A major factor in the weakness of the democratic movement in Pakistan has been the weakness of the political parties.
Political parties are strengthened by active democratic processes and in turn strong political parties strengthen the democratic processes.
The irony of the situation was that the Muslim League which championed the cause of Pakistan had no strong popular base in the areas which came to comprise the new nation. Moreover, the leaders of the Muslim League could not evolve any consensus on the outlines of the polity for the nation.
As a constitution could not be framed for the country, the question of elections to the central legislature did not arise. However, some elections were held in the provinces but the electorate was restricted under the 1935 Constitution. Later, when the 1956 Constitution was promulgated it was abrogated by the Ayub Khan’s coup in 1958 even before the first election could be held.
The Ayub Constitution, based on indirect voting from top to bottom, had banned political parties for a long time. Though the ban was lifted later, political parties found no placed in Ayub’s constitutional autocracy. The first ever general election on the basis of adult franchise and territorial constituencies were held under the military rule of Gen. Yahya Khan in 1970.
The election in which the PPP got a majority in West Pakistan and the Awami League capturing almost all the seats in East Pakistan projected the national divide between the two wings of the country. This has a disastrous result as the eastern wing eventually got separated and emerged as an independent nation.
Zulfikar Ali Bhutto formed the first democratic government in Pakistan in 1971. Bhutto had come to power in a Pakistan which was reeling under the blows inflicted by the defeat and loss of eastern wing. The economy was in shambles and there was total demoralisation among the people.
Bhutto did try to strengthen democracy but he was severely handicapped by his background of belonging to one of the largest feudal families in Pakistan. Whatever freedoms he gave with one hand he took them away with the other. His authoritarian conduct the opposition and his own party could not cope with the hostility of the people. It is therefore, not surprising that when Gen. Zia took over and arrested Bhutto, there was no protest from the people. Gen. Zia banned political parties and political activities during his eleven years of rule. He even tried to set a party less polity. However, that did not work. He died in an air crash in 1988.
During the next eleven years of democratic rule four elections were held in 1988, 1990, 1993 and 1997. In these four elections, the contest has been between the two major parties, the Pakistan Muslim Leagu (Sharief) (PML-S), a distant successor of the erstwhile Muslim League, and the Pakistan’s People Party (PPP), with each of these parties forming government twice.
It appeared that Pakistan was moving toward a two-party system. However, it should be noted that the PPP did not get an absolute majority in neither of the two elections when it was able to form the government with the help of other smaller parties. The PML-S, because of the Muslim League’s base in Punjab, was however, able to sweep the poll both in 1990 and in 1997 and form the government on its own.
The regional parties in Pakistan like the Mutahida Qawmi Movement (MQM) in Sind and the National Awami Party in the NWFP and the Baluch National Party in Baluchistan have done well but in their own provinces. The MQM is a major regional and ethnic party. In fact, it’s the third largest party in the country after the PPP and the PML-S. There are other ethnic parties which also do well in certain areas and some time play a role at the national level when the major party does not have adequate majority. The religious parties like the Jamaat-i-Islami the Jamiat al Ulamai Islam led by Maulana Fazalur Rahman, the Jamiatal Ulamai Pakistan in combination or on their own cannot make much of an impact as their electoral base is limited. Jamiatal Ulamai Islam has strong pockets of influence in Baluchistan and in the NWFP.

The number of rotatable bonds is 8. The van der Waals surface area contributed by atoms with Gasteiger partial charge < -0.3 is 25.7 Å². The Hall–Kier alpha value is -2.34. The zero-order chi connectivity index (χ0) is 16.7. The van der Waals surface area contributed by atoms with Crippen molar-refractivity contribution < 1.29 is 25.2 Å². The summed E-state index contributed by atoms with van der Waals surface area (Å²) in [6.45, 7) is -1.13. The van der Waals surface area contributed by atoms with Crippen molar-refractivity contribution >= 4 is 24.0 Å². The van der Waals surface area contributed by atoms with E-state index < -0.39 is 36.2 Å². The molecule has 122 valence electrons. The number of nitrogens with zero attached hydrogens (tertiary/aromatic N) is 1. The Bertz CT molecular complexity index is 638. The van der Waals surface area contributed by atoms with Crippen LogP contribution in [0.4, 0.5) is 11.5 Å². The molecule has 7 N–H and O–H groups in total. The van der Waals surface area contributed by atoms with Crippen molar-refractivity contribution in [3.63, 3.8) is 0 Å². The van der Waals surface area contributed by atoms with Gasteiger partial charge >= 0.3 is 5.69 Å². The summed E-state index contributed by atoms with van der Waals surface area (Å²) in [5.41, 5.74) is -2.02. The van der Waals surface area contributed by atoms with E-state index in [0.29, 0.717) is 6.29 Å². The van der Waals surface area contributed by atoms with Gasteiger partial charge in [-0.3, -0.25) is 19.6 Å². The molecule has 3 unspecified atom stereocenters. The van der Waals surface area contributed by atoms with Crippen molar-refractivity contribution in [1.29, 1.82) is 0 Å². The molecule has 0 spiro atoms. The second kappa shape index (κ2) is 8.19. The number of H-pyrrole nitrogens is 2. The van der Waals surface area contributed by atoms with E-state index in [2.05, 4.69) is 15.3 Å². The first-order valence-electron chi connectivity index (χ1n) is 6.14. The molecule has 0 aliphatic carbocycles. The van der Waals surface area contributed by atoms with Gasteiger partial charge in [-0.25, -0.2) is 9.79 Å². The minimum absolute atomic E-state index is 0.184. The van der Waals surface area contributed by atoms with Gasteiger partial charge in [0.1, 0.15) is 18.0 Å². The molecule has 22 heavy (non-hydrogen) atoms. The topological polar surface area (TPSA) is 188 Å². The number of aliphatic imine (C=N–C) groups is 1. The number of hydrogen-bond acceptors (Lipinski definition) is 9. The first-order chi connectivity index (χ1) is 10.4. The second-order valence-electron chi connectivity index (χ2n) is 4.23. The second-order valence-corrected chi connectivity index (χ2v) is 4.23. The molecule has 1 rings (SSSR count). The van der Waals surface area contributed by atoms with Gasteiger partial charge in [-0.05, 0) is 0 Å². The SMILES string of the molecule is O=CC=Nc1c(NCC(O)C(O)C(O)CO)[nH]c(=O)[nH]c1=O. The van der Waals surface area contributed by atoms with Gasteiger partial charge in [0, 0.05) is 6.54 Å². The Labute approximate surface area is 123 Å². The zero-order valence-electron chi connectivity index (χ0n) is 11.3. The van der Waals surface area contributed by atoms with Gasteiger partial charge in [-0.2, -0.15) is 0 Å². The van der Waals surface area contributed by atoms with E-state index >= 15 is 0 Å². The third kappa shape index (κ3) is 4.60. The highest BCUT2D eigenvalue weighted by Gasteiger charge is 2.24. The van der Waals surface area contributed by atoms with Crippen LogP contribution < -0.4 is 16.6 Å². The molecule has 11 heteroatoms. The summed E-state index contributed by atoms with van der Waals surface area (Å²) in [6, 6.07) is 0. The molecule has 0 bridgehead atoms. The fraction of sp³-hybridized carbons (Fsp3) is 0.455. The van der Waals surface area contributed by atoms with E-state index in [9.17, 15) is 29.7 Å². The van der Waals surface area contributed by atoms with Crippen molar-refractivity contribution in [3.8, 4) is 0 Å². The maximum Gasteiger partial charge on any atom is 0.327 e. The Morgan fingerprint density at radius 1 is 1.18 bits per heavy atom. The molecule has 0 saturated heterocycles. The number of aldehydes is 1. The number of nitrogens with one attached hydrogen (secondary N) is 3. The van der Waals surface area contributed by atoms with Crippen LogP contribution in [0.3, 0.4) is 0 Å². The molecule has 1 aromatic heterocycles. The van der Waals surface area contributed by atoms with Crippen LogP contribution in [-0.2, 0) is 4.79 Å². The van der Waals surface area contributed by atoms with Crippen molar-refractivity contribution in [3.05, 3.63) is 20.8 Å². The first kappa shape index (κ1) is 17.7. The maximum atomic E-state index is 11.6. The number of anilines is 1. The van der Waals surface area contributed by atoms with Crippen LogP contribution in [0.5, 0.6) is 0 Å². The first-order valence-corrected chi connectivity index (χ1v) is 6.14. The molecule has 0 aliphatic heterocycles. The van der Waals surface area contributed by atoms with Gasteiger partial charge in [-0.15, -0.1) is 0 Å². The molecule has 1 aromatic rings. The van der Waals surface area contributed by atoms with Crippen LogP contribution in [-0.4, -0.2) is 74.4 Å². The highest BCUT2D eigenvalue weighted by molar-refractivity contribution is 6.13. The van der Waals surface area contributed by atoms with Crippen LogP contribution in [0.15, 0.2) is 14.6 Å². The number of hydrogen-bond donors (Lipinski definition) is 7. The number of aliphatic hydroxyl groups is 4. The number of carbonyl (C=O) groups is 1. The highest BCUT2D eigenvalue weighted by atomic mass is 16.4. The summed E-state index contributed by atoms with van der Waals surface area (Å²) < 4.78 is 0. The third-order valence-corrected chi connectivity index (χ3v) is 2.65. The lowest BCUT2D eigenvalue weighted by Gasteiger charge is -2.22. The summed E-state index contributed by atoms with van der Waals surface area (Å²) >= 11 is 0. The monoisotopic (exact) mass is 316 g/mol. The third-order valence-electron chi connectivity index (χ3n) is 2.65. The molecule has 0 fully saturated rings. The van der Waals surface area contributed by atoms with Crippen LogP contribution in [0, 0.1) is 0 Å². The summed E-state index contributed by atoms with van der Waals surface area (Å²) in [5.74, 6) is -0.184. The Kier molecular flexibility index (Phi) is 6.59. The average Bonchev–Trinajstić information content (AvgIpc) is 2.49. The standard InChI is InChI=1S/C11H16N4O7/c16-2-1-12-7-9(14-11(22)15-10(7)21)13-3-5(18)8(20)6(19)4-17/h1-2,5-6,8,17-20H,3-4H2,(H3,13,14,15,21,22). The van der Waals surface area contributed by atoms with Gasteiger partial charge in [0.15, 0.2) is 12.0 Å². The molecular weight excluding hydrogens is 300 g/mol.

Its late leader Maulana Mufti Mahmood was the chief minister of lhe province in coalition with National Awami Party in the early seventies. The fractured nature of the political parties in Pakistan was reflected during October 2002 elections in which some 71 parties were registered by the Election Commission. However, there are about nine Muslim Leagues, three PPPs and similarly most of the religious parties are represented by their factions which split away from their parent parties and are now contesting as independent parties. In that election, no party secured a clear majority. Observers say that the results have been manipulated by the military regime which had exiled three national leaders of the national parties from the country and debarred them from participating in the election. Shortly before the poll, Musharraf had declared himself as the President for the next five years.
The emergence of an alliance of fundamentalist parties called the Muttahida Majlise Amal (MMA) was another sign of the weakness of the democratic movement and the manipulation of the poll by the military rulers. Since no party was in a position to form a government, the military pressurised some PPP members to defect and help the PML(Q) to form the government.
The PML (Q) government headed by Mir Zafarullah Khan Jamali is a weak government as it is wholly obliged to the General for its existence. Attempts are made to get the MMA to support the government but the opposition is insisting that the amendments including the LFO incorporated in the constitution be purged from it and Gen. Musharraf resign from the army to be the President as a President in uniform was against the Constitution. There is a constitutional deadlock in the National Assembly and so far there is no chance of a compromise.